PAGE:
Through Mermaid Kariel I learned so much about being yourself, and not being afraid to be who you are. Kari always dreamed of becoming a mermaid when she grew up and didn’t try to hide away those fears of embarrassment. She believed she could, so she did. Kari, aka Mermaid Kariel, in more recent years has amassed a huge online following, her Facebook page alone garnishing over 310,000 followers. Mermaid Kariel has also gone into her own tail-making business after having perfected hand making her couture silicone and sequin tails over years of practice, as well as written and illustrated her own children’s book about believing in your dreams and talents, entitled The Brave Mermaid.

Mermaid Kariel autographing her children's book, The Brave Mermaid (Photographer: Sara Savati)

Mermaid Kariel autographing her children’s book, The Brave Mermaid (Photographer: Sara Savati)

 

Professional mermaids like Mermaid Kariel and Florida’s own Weeki Wachee Mermaids have broken through the current to allow everyday individuals their chances to realize their mermaid dreams too.

Nowadays you can have mermaid hair with a spectrum of vivid colors while drinking your Mermaid Frappucino and lounging on a giant blow up clam shell in a scalloped tile pool with a mermaid tail of your very own! There are swimmable mermaid tails for little girls available that start around $45 and professional couture, custom made mermaid tails by artists like Mermaid Kariel which start around $4,000.

But there’s so much more to being a mermaid than just mermaid hair and a tail, according to Florida’s own professional mermaid Beth Sullivan, aka Mermaid Coral Beth.

Mermaid Coral Beth

Mermaid Coral Beth, posing in her custom, handmade Tail of Art by Mermaid Kariel

 

Beth, who is based out of Jacksonville but travels around the world on Mermaid Kariel’s team says, “Being a mermaid is more than just dreamy and magical… it’s about a unique passion and personal creative freedom. I love and appreciative the unique designs and colors of every mermaid’s tail; as well as the exquisite details of couture art put into every inch of the designs. But, it’s even more than the beautiful fashion of each tail, and even more than the mystery of underwater mythical elegance mermaids seem to bring; it’s a true heart-beating passion for the sea’s life, and bringing that love and the ocean’s message to the surface for everyone to enjoy, to understand, & to share.”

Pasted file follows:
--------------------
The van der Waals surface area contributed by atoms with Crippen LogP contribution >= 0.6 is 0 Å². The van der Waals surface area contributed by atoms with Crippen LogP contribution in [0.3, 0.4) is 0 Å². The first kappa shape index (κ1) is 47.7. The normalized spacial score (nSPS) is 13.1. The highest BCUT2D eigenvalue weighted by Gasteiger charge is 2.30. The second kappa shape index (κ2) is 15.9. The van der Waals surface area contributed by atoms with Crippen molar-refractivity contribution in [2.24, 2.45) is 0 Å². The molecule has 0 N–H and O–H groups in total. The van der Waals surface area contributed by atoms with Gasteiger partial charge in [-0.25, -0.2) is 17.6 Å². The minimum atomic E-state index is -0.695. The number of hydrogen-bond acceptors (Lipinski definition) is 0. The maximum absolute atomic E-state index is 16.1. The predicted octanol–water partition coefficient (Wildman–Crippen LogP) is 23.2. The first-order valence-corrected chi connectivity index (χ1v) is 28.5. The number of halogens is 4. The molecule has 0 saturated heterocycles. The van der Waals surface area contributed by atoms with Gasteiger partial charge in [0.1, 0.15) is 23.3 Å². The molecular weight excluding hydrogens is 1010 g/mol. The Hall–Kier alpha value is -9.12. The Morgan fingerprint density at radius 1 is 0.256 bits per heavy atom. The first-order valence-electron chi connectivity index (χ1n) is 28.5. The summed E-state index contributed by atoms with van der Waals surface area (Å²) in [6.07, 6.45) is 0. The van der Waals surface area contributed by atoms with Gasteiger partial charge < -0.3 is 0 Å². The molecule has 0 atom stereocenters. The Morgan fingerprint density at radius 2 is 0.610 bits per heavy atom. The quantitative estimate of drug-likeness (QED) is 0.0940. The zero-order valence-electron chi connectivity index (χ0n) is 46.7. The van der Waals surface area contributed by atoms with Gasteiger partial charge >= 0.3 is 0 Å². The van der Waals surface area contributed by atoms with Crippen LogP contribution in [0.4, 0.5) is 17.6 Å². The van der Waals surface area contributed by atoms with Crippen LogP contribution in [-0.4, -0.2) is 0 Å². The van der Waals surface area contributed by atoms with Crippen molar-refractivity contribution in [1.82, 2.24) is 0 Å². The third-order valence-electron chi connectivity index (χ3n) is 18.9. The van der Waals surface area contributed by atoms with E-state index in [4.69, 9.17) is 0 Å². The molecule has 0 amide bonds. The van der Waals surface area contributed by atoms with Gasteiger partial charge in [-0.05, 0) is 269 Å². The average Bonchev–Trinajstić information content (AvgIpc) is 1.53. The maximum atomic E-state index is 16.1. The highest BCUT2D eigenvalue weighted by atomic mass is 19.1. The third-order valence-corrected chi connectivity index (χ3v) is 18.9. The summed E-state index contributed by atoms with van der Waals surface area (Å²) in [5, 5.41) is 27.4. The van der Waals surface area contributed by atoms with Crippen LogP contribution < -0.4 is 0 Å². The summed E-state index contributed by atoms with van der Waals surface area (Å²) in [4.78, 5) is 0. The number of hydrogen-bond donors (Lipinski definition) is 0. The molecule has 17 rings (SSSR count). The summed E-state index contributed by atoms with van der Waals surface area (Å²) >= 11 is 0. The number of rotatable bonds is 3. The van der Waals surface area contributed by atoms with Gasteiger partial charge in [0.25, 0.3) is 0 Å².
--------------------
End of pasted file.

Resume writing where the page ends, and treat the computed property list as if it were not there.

Mermaid Coral Beth, relaxing in her signature purple Tail of Art, made by Mermaid Kariel

Mermaid Coral Beth, relaxing in her signature purple Tail of Art, made by Mermaid Kariel

 

There is even a huge convention of mermaids that takes place each year in North Carolina called Mer-Mania. At Mer-Mania, mermaids from all over the world gather to show off their tails and talk about what being a mermaid really means to them. Some are professional mermaids and some just always dreamed of feeling free to explore their childhood dreams.

One thing that really seems to be a common tie with professional mermaids is that they all dreamed of being mermaids since they were children. And they were brave or fought hard enough to pursue upon those dreams.

I may not have my own professional mermaid tail (does a mermaid tail blanket count?) but I do think there’s a powerful message here that mermaids can teach us about ourselves on National Mermaid Day. And that’s this: Don’t be afraid to believe in your childhood dreams because they might actually come true. Basically, always be yourself (and be true to yourself), unless you can be a mermaid. Then always be a mermaid. Especially if that’s what you really dream of being.

 

About our guest contributor:

Sarah, being herself at Awesome Con D.C. in 2016

Sarah, being herself at Awesome Con D.C. in 2016

Sarah is a nerdy bibliophile who loves anything and everything in the color mint, and still dreams of having her own mint and turquoise mermaid tail one day. Until then she shamelessly decorates herself and her home in mint, mermaids, flamingos, and pineapples, and documents it all via her Instagram account, @livelovecolorfully.